We don't need any assistance from consultants

This saying was once a myth, it is nowadays a reality. The field was once new and hadn't yet accumulated a substantial body of knowledge that can serve and direct organizations. However, nowadays more and more organizations don't turn to consultants as an exclusive source, either in favor of a combined model including both internal and external consultancy, and exclusively internal implementation. The myth ironically became a reality due to the consultants assimilating in the organization to which they consulted. Also, the organization have made quite as over the years they have purchased tools and skills that enable them to perform independently. Organizations still turn to consultants, but the nature of this consultancy is different. New organizations in the field will tend to turn to consultants regarding more initial dilemmas and experienced organizations will continue turning to them but for receiving an experienced perspective on more complex and advanced KM issues.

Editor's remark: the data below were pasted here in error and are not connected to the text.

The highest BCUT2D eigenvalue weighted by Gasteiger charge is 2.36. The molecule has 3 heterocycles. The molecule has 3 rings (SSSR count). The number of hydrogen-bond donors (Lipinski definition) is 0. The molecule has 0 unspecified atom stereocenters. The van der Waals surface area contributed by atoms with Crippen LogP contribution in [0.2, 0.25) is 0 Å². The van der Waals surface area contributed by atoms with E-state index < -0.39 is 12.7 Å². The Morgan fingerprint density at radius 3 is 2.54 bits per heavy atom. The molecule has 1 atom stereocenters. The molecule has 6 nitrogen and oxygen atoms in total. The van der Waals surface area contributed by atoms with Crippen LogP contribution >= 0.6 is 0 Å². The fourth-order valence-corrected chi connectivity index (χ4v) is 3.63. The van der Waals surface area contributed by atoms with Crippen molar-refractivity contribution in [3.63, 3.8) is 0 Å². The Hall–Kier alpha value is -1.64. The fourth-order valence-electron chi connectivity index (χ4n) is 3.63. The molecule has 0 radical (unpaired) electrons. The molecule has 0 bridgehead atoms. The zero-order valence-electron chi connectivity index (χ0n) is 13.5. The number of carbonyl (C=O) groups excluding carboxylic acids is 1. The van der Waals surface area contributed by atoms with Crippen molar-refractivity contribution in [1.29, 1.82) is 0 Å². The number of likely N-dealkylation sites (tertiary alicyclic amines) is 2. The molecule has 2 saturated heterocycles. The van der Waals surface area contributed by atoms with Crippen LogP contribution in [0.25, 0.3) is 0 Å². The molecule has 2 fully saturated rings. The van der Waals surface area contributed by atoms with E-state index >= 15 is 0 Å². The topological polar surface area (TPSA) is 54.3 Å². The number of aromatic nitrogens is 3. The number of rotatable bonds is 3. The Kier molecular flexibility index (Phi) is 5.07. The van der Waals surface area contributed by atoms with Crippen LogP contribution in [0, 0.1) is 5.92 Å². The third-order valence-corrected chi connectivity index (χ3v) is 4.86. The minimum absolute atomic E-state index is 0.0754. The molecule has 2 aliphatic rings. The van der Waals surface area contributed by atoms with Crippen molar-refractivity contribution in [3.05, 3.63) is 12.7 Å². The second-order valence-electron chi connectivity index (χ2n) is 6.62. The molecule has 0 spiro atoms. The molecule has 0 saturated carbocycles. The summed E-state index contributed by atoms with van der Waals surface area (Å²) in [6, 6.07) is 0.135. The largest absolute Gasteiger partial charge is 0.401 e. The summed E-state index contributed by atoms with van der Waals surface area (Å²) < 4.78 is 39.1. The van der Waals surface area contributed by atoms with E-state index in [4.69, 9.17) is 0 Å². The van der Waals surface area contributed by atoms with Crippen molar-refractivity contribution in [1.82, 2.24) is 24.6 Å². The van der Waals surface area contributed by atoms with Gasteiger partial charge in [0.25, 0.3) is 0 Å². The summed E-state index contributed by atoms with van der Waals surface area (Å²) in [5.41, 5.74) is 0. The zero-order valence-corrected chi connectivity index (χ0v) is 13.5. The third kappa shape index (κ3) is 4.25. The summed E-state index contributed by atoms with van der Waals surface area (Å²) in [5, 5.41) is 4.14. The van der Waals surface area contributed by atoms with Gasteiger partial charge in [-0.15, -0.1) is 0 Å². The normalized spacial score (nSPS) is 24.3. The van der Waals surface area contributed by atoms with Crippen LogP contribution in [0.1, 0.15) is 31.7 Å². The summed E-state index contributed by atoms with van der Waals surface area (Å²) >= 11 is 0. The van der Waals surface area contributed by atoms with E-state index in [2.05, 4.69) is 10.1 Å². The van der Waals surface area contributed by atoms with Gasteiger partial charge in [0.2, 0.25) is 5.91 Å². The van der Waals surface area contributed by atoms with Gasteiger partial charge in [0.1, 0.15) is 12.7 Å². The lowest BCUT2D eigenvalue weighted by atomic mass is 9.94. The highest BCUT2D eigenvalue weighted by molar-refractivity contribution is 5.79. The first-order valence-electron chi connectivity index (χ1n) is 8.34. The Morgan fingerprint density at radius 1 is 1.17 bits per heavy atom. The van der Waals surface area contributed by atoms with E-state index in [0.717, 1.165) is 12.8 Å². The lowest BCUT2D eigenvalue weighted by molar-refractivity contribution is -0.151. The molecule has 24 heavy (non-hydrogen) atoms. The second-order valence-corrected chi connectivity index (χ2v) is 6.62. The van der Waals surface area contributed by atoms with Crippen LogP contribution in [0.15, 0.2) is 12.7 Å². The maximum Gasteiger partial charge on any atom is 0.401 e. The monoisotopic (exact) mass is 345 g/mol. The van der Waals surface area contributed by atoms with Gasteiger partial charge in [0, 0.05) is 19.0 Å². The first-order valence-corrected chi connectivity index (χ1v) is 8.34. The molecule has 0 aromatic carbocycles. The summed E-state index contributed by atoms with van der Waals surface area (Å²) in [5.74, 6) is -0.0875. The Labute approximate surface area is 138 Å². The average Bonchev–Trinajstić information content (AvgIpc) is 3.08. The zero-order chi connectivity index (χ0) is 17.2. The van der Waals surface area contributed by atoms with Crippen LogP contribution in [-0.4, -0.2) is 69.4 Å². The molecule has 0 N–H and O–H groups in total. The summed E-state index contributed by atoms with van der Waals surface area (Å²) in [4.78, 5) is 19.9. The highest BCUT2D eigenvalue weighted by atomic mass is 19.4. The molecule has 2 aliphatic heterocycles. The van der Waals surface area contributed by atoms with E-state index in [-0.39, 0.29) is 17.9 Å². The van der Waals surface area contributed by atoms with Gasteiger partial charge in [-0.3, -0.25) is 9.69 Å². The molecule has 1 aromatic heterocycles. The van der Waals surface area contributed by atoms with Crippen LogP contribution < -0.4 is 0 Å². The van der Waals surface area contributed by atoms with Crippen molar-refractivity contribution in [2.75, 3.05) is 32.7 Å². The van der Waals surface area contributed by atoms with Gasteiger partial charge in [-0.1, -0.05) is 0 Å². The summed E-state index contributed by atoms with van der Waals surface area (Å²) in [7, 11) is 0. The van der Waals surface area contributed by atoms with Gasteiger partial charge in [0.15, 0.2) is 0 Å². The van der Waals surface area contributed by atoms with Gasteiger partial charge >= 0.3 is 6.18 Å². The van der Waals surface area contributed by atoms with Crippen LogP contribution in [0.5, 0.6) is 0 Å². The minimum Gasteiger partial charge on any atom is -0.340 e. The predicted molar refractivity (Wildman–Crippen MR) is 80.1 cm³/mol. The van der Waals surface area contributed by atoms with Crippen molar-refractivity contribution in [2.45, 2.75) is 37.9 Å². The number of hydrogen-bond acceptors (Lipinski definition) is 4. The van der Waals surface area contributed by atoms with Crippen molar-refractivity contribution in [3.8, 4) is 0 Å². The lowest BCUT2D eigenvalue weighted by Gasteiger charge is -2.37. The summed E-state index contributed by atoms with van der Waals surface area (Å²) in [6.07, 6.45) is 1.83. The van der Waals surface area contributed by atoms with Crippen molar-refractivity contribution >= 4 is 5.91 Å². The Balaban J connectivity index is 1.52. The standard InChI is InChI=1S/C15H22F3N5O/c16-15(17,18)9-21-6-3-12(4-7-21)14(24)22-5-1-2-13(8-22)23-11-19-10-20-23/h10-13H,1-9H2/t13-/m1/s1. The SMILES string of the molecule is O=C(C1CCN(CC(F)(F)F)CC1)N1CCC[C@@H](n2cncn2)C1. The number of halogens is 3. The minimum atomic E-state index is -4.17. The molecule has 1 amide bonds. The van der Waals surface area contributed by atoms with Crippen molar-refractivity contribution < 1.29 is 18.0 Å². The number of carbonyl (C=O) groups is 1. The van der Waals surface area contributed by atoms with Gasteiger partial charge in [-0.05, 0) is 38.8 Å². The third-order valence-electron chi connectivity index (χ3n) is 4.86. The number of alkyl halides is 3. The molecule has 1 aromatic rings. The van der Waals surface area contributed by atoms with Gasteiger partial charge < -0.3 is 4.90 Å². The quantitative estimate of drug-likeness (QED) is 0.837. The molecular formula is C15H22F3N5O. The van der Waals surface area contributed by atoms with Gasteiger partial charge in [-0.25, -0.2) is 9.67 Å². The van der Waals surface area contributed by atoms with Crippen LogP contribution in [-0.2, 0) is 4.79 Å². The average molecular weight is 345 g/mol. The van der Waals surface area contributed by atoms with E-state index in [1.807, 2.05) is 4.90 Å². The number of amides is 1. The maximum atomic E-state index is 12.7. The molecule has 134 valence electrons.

The more we insert into the portal, the better